Body-building for nation states
Cut through Nassim Nicholas Taleb’s lofty pretences and you discover some insightful remedies to society’s ills.
Nassim Nicholas Taleb, the self-proclaimed scholarly option-trader, is many things to many people. Government adviser, bodybuilder and scourge of journalists and academics, his new work marks his reinvention as a philosopher. Made famous off the back of The Black Swan: The Impact of the Highly Improbable, a book explaining the existence and reaction to freak events, Taleb’s career has ridden the wave of the global financial crisis ever since. Antifragile is the core of his thinking distilled into a treatise that is half-philosophical musing, half-autobiography; it is his magnum opus.
Our economic and political systems are tainted by fragility, he argues, a characteristic that leaves us more open to black swan-like disasters. To protect against the worst calamity is to encourage the opposite of society’s endemic fragility. Taleb’s insight is that there is no way to describe the opposite of fragility. The concept is not part of our mental apparatus. Typically, one would give ‘robust’, or ‘strong’ as an antonym to ‘fragile’, but the proper opposite of something fragile is not what that merely withstands stress, but what is strengthened by it, hence anti-fragile.
Using this apparently simple framework, the ‘triad’ (fragile, robust, anti-fragile), Taleb produces a bizarre but exhaustive table of professions, politico-economic systems and ideas, and spends the rest of the book showing why those that fall under the anti-fragile column are superior. Things are made more anti-fragile, Taleb claims, by allowing the regular stress factors to run their course, permitting mistakes or disasters to occur so that the system learns and, over time, grows stronger. A prostitute who knows the vagaries of the street is in fact better off than a corporate lackey; when the economy goes bust, she will still be working (it is better to be self-employed). Applying the same logic, the banks should have been allowed to fail in 2007 because the bailout contributes to a system which, when it does collapse, will now do so in a more spectacular fashion.
This observation seems justifiable: organic, diffuse systems cannot be controlled by the few people who endeavour to do so. In fact, this is the extent of his argument. Adopt a chary approach to avoid risk in all circumstances. This is not, however, the extent of the book. He applies his logic to random areas of life that interest him, while littering chapters (or ‘books’ as he calls them, to feign seriousness) with readable, but self-serving references to the classics. A typical Taleb claim makes a discerning observation backed up with a boast about how conversant he is with Cicero. His is the most irksome kind of scholarship, more a flaunt of personal erudition than serious argument. What’s more, he uses an invented terminology to express himself, appending the book with a list of explanations, while paradoxically deploring the jargon of academia.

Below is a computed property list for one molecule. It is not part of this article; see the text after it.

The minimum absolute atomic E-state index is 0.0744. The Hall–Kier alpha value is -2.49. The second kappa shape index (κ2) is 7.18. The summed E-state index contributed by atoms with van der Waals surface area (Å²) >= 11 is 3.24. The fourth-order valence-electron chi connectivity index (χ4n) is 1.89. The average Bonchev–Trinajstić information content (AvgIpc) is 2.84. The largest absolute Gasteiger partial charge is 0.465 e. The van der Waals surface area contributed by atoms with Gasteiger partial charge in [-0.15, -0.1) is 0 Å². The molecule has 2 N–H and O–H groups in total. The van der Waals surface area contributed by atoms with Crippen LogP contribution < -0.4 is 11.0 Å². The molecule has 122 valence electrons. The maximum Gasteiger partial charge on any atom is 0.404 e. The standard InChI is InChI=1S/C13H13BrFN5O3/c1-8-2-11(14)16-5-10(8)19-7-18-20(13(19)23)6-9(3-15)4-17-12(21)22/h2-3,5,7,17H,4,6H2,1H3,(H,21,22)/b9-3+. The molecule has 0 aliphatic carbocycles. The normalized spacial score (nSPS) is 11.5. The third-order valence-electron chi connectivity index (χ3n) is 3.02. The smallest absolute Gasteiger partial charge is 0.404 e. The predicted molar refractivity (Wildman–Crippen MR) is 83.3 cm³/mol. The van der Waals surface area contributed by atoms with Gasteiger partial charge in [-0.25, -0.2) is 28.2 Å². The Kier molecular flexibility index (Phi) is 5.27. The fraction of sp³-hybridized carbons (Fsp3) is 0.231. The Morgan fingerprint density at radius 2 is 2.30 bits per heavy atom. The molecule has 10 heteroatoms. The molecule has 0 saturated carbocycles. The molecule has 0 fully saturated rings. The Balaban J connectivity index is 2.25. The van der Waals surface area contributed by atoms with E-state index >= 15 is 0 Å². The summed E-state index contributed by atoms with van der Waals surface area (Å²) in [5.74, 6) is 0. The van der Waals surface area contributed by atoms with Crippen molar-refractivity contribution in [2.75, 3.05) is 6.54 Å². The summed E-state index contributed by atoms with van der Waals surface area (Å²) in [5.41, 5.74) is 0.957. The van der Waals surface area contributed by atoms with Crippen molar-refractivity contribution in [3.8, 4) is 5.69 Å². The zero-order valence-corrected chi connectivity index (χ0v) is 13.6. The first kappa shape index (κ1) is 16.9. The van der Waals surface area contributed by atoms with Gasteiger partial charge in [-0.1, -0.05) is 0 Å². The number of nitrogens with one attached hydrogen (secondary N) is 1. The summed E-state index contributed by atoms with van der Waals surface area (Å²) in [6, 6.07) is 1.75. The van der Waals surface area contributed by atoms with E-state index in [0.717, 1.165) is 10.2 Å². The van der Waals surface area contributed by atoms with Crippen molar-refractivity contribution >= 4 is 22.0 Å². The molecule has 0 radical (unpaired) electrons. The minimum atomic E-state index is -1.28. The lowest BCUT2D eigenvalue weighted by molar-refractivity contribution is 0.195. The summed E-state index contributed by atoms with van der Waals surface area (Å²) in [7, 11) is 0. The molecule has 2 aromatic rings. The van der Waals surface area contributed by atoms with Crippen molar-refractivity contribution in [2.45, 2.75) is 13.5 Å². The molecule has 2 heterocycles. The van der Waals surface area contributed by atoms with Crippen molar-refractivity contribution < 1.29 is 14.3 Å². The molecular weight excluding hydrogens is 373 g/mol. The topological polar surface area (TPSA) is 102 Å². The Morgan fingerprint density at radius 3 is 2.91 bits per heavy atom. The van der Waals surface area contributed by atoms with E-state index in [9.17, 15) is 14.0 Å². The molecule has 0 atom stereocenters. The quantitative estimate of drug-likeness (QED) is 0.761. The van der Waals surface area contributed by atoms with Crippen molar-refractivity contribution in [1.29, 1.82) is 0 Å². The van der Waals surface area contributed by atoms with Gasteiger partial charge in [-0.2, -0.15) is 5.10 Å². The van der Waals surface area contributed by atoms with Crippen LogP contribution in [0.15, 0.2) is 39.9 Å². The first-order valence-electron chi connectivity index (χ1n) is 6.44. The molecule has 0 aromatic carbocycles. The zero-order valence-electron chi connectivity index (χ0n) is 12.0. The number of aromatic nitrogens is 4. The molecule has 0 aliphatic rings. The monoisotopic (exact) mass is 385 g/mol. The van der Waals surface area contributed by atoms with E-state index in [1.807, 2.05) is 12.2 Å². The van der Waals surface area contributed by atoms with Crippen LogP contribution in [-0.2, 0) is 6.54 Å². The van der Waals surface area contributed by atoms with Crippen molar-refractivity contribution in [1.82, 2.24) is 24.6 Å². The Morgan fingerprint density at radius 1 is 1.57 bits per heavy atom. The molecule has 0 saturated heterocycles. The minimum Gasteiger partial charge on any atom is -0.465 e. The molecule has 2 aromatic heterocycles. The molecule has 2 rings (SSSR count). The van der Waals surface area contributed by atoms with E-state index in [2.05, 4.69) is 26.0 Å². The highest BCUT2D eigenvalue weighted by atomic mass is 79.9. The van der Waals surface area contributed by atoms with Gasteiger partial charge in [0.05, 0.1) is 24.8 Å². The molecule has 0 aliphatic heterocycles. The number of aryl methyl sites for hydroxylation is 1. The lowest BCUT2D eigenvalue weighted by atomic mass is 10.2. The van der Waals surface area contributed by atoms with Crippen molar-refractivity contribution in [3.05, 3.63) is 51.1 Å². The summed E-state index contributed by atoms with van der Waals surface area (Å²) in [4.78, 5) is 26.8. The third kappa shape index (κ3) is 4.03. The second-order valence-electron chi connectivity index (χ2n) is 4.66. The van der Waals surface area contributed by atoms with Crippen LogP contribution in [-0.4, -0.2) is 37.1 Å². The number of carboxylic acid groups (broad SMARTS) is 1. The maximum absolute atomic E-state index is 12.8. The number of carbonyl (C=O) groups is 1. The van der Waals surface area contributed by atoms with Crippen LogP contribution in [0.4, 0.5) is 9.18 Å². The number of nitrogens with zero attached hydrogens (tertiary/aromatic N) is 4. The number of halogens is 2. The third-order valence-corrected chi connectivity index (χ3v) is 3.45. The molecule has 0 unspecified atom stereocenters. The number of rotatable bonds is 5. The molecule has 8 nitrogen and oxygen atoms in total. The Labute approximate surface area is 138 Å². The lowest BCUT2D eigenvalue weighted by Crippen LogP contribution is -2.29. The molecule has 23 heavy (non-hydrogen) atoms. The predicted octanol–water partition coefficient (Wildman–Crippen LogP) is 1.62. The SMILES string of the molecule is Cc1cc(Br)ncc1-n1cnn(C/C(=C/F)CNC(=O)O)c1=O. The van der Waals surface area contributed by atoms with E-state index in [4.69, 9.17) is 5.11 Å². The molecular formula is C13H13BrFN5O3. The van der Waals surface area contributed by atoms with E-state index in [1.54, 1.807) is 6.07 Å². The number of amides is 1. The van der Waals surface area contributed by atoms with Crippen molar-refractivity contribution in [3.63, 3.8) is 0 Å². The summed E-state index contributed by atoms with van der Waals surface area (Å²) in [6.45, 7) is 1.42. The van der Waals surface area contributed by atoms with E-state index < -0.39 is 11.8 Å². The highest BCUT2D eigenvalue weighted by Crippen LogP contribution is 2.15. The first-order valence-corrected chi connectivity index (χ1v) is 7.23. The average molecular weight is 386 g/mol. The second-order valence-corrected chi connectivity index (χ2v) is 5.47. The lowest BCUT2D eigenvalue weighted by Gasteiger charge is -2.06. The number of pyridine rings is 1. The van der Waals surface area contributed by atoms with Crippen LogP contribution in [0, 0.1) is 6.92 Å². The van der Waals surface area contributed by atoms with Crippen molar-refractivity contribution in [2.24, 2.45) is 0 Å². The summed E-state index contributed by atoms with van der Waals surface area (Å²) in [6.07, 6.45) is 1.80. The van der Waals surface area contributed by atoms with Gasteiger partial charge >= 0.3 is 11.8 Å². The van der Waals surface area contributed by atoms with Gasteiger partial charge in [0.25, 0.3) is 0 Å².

Nevertheless, his claims should be taken seriously and the institutions that receive the most caustic criticism are the media, academia and government. These analyses are among his most interesting and amusing. The government and academia suffer from what he drily calls the ‘Soviet-Harvard’ fallacy: top-down research initiatives resulting in papers that are only read by those wishing to become research directors themselves. Society benefits from its true builders – entrepreneurs and traders – not academics. The numerous failures of businessmen are heroic acts, according to him, ensuring that some succeed where others fail.
In a futher example, Massachusetts Institute of Technology (MIT) is fragile, draining taxpayer’s money to no obvious end, but technology start-ups are anti-fragile, and can produce global changes. The same is true of governments, which expend enormous energy analysing data that in effect cannot be analysed. Taleb’s most grinding and repetitious statement is that accurate predictions from so-called experts are not only impossible, but dangerous: ‘The absence of evidence does not entail evidence of absence.’ As journalists are frequently involved in this form of analysis and prediction, Taleb sees them as scum, harming his ideal, anti-fragile übermensch.
In essence, though, Antifragile argues an economic liberalism and a weakened, decentralised state. These are more than just the old arguments, the devil is in the details: a model state, or indeed any institution, is one that maximises exposure to small failures for a potential pay-out, much like bodybuilding tears muscle so that it grows back stronger. What should be harnessed is the Silicon Valley mantra of ‘fail fast and fail hard’ rather than the static ideology of large corporations. Even though this message, repeated throughout the book, is irritatingly disorganised and supplemented with the smug boastfulness of the autodidact, the point is telling. The great successes since the Industrial Revolution have been borne not of academic researchers, but of self-taught dreamers. To mirror their successes, society must imitate their ethos.
Not being academically rigorous is also perhaps a strength. Taleb insists in his introduction that he only has one idea, and has never had any others. In that light, his bombast and self-aggrandisement can be read with amusement, acting as a learned distraction before the same point can be repeated again, using another anecdote.
Academic philosophy is as much a victim of Taleb’s criticism as any other discipline, being read only by other academic philosophers. Too often popular philosophy is revamped self-help. Antifragile fits neither category easily, ranging between Zizek and Oprah Winfrey. But, it is that singularly uncommon thing: readable philosophy.
Emmet Livingstone is a former spiked intern.
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